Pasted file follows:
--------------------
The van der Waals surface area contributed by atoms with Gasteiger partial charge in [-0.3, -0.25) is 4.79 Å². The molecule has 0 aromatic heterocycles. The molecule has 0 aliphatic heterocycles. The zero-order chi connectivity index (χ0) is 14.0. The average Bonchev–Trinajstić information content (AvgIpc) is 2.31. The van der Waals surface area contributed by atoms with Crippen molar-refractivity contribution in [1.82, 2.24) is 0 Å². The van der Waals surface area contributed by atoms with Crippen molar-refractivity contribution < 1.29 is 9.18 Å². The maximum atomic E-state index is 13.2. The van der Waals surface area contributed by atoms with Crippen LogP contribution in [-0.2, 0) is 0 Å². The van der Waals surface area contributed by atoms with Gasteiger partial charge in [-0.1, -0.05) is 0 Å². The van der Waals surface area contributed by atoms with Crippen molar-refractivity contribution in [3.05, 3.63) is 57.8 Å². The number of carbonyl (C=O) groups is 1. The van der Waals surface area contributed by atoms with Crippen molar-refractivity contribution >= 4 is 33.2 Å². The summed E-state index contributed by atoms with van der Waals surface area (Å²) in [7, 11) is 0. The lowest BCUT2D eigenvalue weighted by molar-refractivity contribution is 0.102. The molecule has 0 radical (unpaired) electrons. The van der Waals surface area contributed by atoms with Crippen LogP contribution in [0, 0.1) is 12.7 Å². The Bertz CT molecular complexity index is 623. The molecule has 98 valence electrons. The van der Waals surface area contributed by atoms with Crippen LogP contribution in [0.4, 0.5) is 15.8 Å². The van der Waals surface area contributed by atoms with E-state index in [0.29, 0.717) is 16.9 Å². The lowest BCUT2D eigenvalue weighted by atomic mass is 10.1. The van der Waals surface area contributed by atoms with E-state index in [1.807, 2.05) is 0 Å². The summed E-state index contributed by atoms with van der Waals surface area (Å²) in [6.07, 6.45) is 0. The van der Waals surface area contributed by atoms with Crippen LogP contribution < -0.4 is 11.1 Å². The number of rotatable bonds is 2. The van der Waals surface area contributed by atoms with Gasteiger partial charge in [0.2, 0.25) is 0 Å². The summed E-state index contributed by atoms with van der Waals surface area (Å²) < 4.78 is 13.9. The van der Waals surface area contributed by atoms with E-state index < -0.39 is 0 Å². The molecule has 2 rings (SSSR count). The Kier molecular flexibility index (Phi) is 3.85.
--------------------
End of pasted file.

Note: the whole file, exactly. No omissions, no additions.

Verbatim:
The van der Waals surface area contributed by atoms with Gasteiger partial charge in [-0.3, -0.25) is 4.79 Å². The molecule has 0 aromatic heterocycles. The molecule has 0 aliphatic heterocycles. The zero-order chi connectivity index (χ0) is 14.0. The average Bonchev–Trinajstić information content (AvgIpc) is 2.31. The van der Waals surface area contributed by atoms with Crippen molar-refractivity contribution in [1.82, 2.24) is 0 Å². The van der Waals surface area contributed by atoms with Crippen molar-refractivity contribution < 1.29 is 9.18 Å². The maximum atomic E-state index is 13.2. The van der Waals surface area contributed by atoms with Crippen LogP contribution in [-0.2, 0) is 0 Å². The van der Waals surface area contributed by atoms with Gasteiger partial charge in [-0.1, -0.05) is 0 Å². The van der Waals surface area contributed by atoms with Crippen molar-refractivity contribution in [3.05, 3.63) is 57.8 Å². The number of carbonyl (C=O) groups is 1. The van der Waals surface area contributed by atoms with Crippen molar-refractivity contribution >= 4 is 33.2 Å². The summed E-state index contributed by atoms with van der Waals surface area (Å²) in [7, 11) is 0. The lowest BCUT2D eigenvalue weighted by molar-refractivity contribution is 0.102. The molecule has 0 radical (unpaired) electrons. The van der Waals surface area contributed by atoms with Crippen LogP contribution in [0, 0.1) is 12.7 Å². The Bertz CT molecular complexity index is 623. The molecule has 98 valence electrons. The van der Waals surface area contributed by atoms with Crippen LogP contribution in [0.4, 0.5) is 15.8 Å². The van der Waals surface area contributed by atoms with E-state index in [0.29, 0.717) is 16.9 Å². The lowest BCUT2D eigenvalue weighted by atomic mass is 10.1. The van der Waals surface area contributed by atoms with E-state index in [1.807, 2.05) is 0 Å². The summed E-state index contributed by atoms with van der Waals surface area (Å²) in [6.07, 6.45) is 0. The van der Waals surface area contributed by atoms with Crippen LogP contribution < -0.4 is 11.1 Å². The number of rotatable bonds is 2. The van der Waals surface area contributed by atoms with Gasteiger partial charge in [0.2, 0.25) is 0 Å². The summed E-state index contributed by atoms with van der Waals surface area (Å²) < 4.78 is 13.9. The van der Waals surface area contributed by atoms with E-state index < -0.39 is 0 Å². The molecule has 2 rings (SSSR count). The Kier molecular flexibility index (Phi) is 3.85.